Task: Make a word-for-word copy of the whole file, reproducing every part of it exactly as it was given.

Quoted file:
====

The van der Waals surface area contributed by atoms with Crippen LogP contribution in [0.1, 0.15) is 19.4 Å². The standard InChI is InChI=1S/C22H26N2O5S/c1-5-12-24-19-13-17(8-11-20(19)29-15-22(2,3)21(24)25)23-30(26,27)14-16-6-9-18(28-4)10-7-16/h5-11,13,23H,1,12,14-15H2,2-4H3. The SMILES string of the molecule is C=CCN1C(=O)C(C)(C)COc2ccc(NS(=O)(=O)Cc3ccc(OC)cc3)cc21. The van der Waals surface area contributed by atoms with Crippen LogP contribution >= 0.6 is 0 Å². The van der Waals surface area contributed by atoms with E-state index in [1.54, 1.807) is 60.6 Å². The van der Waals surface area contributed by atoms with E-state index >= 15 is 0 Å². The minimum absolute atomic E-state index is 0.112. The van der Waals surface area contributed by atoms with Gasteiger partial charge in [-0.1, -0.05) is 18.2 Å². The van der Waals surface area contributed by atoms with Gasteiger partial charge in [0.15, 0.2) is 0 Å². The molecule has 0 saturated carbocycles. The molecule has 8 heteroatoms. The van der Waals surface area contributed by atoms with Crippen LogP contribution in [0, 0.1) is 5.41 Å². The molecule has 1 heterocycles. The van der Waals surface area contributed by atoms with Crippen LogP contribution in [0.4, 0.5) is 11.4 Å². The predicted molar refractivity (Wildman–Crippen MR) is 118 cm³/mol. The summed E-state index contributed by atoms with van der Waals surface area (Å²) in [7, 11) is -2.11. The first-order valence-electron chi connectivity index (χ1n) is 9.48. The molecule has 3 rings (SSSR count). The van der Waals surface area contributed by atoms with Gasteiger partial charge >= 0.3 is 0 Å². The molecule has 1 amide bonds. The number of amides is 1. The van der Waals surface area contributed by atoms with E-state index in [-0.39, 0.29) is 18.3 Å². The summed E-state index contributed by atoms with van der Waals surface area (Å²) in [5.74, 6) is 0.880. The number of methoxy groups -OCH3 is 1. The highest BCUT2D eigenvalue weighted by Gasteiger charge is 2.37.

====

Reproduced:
The van der Waals surface area contributed by atoms with Crippen LogP contribution in [0.1, 0.15) is 19.4 Å². The standard InChI is InChI=1S/C22H26N2O5S/c1-5-12-24-19-13-17(8-11-20(19)29-15-22(2,3)21(24)25)23-30(26,27)14-16-6-9-18(28-4)10-7-16/h5-11,13,23H,1,12,14-15H2,2-4H3. The SMILES string of the molecule is C=CCN1C(=O)C(C)(C)COc2ccc(NS(=O)(=O)Cc3ccc(OC)cc3)cc21. The van der Waals surface area contributed by atoms with Crippen LogP contribution >= 0.6 is 0 Å². The van der Waals surface area contributed by atoms with E-state index in [1.54, 1.807) is 60.6 Å². The van der Waals surface area contributed by atoms with E-state index >= 15 is 0 Å². The minimum absolute atomic E-state index is 0.112. The van der Waals surface area contributed by atoms with Gasteiger partial charge in [-0.1, -0.05) is 18.2 Å². The van der Waals surface area contributed by atoms with Gasteiger partial charge in [0.15, 0.2) is 0 Å². The molecule has 0 saturated carbocycles. The molecule has 8 heteroatoms. The van der Waals surface area contributed by atoms with Crippen LogP contribution in [0, 0.1) is 5.41 Å². The molecule has 1 heterocycles. The van der Waals surface area contributed by atoms with Crippen LogP contribution in [0.4, 0.5) is 11.4 Å². The predicted molar refractivity (Wildman–Crippen MR) is 118 cm³/mol. The summed E-state index contributed by atoms with van der Waals surface area (Å²) in [7, 11) is -2.11. The first-order valence-electron chi connectivity index (χ1n) is 9.48. The molecule has 3 rings (SSSR count). The van der Waals surface area contributed by atoms with Gasteiger partial charge >= 0.3 is 0 Å². The molecule has 1 amide bonds. The number of amides is 1. The van der Waals surface area contributed by atoms with E-state index in [-0.39, 0.29) is 18.3 Å². The summed E-state index contributed by atoms with van der Waals surface area (Å²) in [5.74, 6) is 0.880. The number of methoxy groups -OCH3 is 1. The highest BCUT2D eigenvalue weighted by Gasteiger charge is 2.37.